Sunday, December 13, 2009

Taiwan: A Thaw in Taiwan-China Relations

After six decades of hostility, mistrust, and animosity, Taiwan and China, once bitter foes and arch enemies, are reaching out to each other. The global economic recession has created unusual friendships, changed old ones, and created a dynamically different world. In an announcement that could have far reaching implications on Asian trade and investment, Taiwan’s Ministry of Economic Affairs has decided that it would open up Taiwan’s borders to allow for Chinese investments.

The Cabinet approval for the move marks a personal triumph for Taiwan’s President Ma Ying-jeou who has been aggressively campaigning for closer ties with China. The two sides had separated during China’s civil war in 1949, although China claims that Taiwan remains a part of its territory. At best, relations between these two nations have been fractious and uneasy. As the world grapples with the unrest of the financial meltdown and worsening relations between South Korea and the nuclear-armed North, signs of a growing friendship between China and Taiwan will only mean good news.

Under the new rules, Chinese investment will be allowed in a total of 100 categories in Taiwan’s service, industry, and infrastructure sectors, including textiles, cell phones, cars, auto parts, and building of airport facilities, resorts, and commercial ports. Service sector categories include retail, restaurants, farming and medical products.

The move will help correct a considerable imbalance in cross-strait relations. Taiwanese companies have invested in the Chinese economy since 1991, helping push the country on a trajectory to becoming the world’s fastest growing major economy. Now, it is hoping that China can return the favor. Taiwan desperately needs the boost – its economy contracted by a record 10.24% in the first quarter, and the jobless rate rose to a high of 5.84% in May.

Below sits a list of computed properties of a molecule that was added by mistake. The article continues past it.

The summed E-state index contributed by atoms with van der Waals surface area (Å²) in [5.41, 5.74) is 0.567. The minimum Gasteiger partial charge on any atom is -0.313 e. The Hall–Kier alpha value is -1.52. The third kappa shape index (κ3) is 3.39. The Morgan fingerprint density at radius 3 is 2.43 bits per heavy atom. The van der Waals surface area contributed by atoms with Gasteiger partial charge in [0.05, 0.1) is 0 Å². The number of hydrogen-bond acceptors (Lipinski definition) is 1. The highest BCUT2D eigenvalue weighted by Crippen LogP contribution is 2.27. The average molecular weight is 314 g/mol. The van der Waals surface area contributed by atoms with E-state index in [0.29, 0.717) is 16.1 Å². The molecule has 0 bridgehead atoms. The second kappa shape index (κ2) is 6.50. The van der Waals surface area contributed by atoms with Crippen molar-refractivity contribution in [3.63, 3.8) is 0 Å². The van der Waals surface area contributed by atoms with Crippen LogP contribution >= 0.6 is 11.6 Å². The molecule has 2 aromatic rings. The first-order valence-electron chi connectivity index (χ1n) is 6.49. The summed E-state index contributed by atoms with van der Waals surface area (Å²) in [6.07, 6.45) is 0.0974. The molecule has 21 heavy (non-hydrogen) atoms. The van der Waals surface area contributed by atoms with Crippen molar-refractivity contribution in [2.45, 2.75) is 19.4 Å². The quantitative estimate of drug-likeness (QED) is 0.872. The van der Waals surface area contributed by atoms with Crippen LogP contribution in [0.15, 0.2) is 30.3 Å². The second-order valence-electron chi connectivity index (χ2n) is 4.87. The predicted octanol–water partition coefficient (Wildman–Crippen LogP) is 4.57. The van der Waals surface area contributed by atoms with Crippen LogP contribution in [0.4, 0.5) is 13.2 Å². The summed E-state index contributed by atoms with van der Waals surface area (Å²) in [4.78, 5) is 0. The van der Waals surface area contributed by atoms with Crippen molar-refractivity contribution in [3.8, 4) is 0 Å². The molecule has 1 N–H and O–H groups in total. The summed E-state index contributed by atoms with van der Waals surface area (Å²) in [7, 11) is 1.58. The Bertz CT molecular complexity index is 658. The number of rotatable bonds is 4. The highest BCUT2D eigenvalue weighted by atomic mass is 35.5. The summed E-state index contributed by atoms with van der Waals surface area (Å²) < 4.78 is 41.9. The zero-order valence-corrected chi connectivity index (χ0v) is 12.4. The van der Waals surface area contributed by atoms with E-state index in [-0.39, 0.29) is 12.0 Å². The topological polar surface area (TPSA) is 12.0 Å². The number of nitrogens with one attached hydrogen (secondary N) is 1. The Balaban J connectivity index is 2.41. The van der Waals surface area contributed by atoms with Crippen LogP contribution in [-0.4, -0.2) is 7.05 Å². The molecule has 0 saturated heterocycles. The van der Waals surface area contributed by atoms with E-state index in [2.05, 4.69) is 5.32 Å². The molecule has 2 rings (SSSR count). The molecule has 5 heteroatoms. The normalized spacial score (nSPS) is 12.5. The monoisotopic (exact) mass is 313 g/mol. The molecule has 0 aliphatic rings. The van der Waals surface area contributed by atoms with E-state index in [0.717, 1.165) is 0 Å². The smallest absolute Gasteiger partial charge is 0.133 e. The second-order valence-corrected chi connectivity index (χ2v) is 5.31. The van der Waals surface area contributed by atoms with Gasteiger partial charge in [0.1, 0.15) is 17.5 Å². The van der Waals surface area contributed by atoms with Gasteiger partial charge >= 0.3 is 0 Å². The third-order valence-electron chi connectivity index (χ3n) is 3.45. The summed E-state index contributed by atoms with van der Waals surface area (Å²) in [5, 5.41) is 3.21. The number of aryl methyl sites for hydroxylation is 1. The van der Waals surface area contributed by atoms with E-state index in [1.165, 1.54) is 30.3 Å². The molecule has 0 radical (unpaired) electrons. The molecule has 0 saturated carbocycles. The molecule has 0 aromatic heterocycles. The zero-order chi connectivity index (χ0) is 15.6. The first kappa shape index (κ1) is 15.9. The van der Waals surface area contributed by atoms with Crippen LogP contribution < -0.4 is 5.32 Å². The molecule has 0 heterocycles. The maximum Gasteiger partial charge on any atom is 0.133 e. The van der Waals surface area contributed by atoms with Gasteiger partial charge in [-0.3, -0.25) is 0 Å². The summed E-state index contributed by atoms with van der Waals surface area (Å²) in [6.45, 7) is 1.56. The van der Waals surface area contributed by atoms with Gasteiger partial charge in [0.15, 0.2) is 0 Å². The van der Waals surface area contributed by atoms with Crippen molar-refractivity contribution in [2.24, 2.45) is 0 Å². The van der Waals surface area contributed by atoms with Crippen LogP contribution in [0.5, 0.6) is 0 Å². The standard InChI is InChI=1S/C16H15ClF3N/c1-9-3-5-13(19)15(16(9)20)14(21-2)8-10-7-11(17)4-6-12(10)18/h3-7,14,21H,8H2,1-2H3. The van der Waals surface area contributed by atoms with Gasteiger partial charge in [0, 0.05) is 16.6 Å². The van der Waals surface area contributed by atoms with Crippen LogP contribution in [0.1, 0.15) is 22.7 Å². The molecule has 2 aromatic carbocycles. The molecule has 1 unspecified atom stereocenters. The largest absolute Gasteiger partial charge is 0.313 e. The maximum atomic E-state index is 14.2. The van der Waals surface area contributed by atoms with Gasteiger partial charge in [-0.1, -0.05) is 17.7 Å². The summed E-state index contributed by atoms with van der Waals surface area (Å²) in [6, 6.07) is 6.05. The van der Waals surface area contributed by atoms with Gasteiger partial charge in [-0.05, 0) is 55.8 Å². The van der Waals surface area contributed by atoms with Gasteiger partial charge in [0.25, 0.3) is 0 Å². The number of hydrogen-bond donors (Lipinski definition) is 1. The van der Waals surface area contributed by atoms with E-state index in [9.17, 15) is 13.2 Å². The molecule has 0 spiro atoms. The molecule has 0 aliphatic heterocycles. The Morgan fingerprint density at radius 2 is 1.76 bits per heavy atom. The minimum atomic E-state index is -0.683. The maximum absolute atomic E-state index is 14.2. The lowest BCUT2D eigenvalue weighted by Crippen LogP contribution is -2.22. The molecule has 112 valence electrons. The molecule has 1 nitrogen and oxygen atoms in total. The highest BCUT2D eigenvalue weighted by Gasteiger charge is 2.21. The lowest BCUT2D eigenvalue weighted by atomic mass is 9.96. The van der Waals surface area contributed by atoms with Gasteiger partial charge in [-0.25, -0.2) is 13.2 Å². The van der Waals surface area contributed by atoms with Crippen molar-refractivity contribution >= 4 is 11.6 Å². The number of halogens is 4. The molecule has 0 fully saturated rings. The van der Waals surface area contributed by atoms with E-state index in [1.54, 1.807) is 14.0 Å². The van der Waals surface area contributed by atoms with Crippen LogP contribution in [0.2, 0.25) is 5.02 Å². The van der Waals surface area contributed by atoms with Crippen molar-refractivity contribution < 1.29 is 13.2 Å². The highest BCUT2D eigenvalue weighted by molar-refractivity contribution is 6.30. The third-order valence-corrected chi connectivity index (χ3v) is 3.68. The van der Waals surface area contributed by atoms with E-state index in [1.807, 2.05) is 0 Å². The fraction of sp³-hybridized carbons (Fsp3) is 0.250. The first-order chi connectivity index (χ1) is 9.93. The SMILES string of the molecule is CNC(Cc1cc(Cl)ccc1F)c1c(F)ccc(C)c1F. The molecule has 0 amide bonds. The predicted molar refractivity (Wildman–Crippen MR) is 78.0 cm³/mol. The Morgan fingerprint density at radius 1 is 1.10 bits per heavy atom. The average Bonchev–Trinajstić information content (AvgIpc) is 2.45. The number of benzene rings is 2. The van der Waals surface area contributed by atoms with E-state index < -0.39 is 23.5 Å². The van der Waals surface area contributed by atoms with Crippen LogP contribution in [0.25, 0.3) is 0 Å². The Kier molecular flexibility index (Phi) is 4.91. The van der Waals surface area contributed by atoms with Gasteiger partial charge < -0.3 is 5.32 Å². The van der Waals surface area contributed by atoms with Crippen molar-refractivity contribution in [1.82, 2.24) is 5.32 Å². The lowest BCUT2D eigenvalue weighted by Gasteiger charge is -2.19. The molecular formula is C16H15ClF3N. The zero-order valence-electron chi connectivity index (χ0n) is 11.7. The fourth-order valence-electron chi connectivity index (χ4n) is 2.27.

Yet, Taiwan is still playing it safe. In an effort to avoid criticism that the government is jeopardizing Taiwan’s sovereignty, no Chinese investment is allowed in Taiwan’s core markets. Consequently, its semiconductor, solar panel making, communications, and flat panel technology industries are not open to China. No Chinese company with a ‘military interest’ will be entertained either, the Ministry warned.

Not all agree that these safeguards are adequate. The opposition Democratic Progressive Party (DPP) sharply criticized the change as a “threat to national security”. The DPP claimed that Chinese investment might hurt domestic companies and intensify competition. But in a battered economy, investors and manufacturers alike are welcoming all the crumbs they get. Since a travel ban to Taiwan was lifted a year ago, almost 350,000 Chinese tourists have made a trip to the island, providing a much needed impetus to the tourism sector.

Ultimately, both China and Taiwan stand to benefit, but they are not alone in reaping the rewards. In this closely integrated world, a strong and stable China and Taiwan may help the global economy emerge from the abyss of the recession. It appears that crisis may indeed lead to opportunity.


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